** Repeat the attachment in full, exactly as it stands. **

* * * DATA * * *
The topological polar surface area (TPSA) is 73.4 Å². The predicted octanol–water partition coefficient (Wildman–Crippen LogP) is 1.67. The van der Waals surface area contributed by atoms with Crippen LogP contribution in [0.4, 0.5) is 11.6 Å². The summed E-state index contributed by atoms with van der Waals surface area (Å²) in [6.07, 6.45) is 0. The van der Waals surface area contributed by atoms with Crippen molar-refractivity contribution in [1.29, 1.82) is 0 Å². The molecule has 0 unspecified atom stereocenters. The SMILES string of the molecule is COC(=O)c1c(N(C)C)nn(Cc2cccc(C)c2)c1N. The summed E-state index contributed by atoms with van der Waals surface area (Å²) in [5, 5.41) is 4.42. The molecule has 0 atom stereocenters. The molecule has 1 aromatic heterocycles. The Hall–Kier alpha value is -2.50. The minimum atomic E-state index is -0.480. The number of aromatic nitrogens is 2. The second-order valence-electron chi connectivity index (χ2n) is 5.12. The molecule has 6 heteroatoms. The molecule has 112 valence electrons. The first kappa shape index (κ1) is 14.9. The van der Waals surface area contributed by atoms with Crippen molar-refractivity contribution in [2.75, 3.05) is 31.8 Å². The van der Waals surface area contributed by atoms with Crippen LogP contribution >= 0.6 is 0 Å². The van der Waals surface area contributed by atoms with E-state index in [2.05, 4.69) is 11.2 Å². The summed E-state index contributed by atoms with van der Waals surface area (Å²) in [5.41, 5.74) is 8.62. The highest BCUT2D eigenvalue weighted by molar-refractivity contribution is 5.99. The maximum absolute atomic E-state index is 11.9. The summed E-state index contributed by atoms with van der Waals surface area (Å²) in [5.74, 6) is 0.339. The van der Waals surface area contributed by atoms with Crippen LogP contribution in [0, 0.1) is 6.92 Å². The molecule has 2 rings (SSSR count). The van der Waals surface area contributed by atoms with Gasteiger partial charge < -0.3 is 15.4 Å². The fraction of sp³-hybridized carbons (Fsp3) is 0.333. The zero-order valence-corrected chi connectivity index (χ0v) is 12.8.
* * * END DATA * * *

The topological polar surface area (TPSA) is 73.4 Å². The predicted octanol–water partition coefficient (Wildman–Crippen LogP) is 1.67. The van der Waals surface area contributed by atoms with Crippen LogP contribution in [0.4, 0.5) is 11.6 Å². The summed E-state index contributed by atoms with van der Waals surface area (Å²) in [6.07, 6.45) is 0. The van der Waals surface area contributed by atoms with Crippen molar-refractivity contribution in [1.29, 1.82) is 0 Å². The molecule has 0 unspecified atom stereocenters. The SMILES string of the molecule is COC(=O)c1c(N(C)C)nn(Cc2cccc(C)c2)c1N. The summed E-state index contributed by atoms with van der Waals surface area (Å²) in [5, 5.41) is 4.42. The molecule has 0 atom stereocenters. The molecule has 1 aromatic heterocycles. The Hall–Kier alpha value is -2.50. The minimum atomic E-state index is -0.480. The number of aromatic nitrogens is 2. The second-order valence-electron chi connectivity index (χ2n) is 5.12. The molecule has 6 heteroatoms. The molecule has 112 valence electrons. The first kappa shape index (κ1) is 14.9. The van der Waals surface area contributed by atoms with Crippen molar-refractivity contribution in [2.75, 3.05) is 31.8 Å². The van der Waals surface area contributed by atoms with Crippen LogP contribution >= 0.6 is 0 Å². The van der Waals surface area contributed by atoms with E-state index in [2.05, 4.69) is 11.2 Å². The summed E-state index contributed by atoms with van der Waals surface area (Å²) in [5.41, 5.74) is 8.62. The highest BCUT2D eigenvalue weighted by molar-refractivity contribution is 5.99. The maximum absolute atomic E-state index is 11.9. The summed E-state index contributed by atoms with van der Waals surface area (Å²) in [5.74, 6) is 0.339. The van der Waals surface area contributed by atoms with Crippen LogP contribution in [0, 0.1) is 6.92 Å². The molecule has 2 rings (SSSR count). The van der Waals surface area contributed by atoms with Gasteiger partial charge < -0.3 is 15.4 Å². The fraction of sp³-hybridized carbons (Fsp3) is 0.333. The zero-order valence-corrected chi connectivity index (χ0v) is 12.8.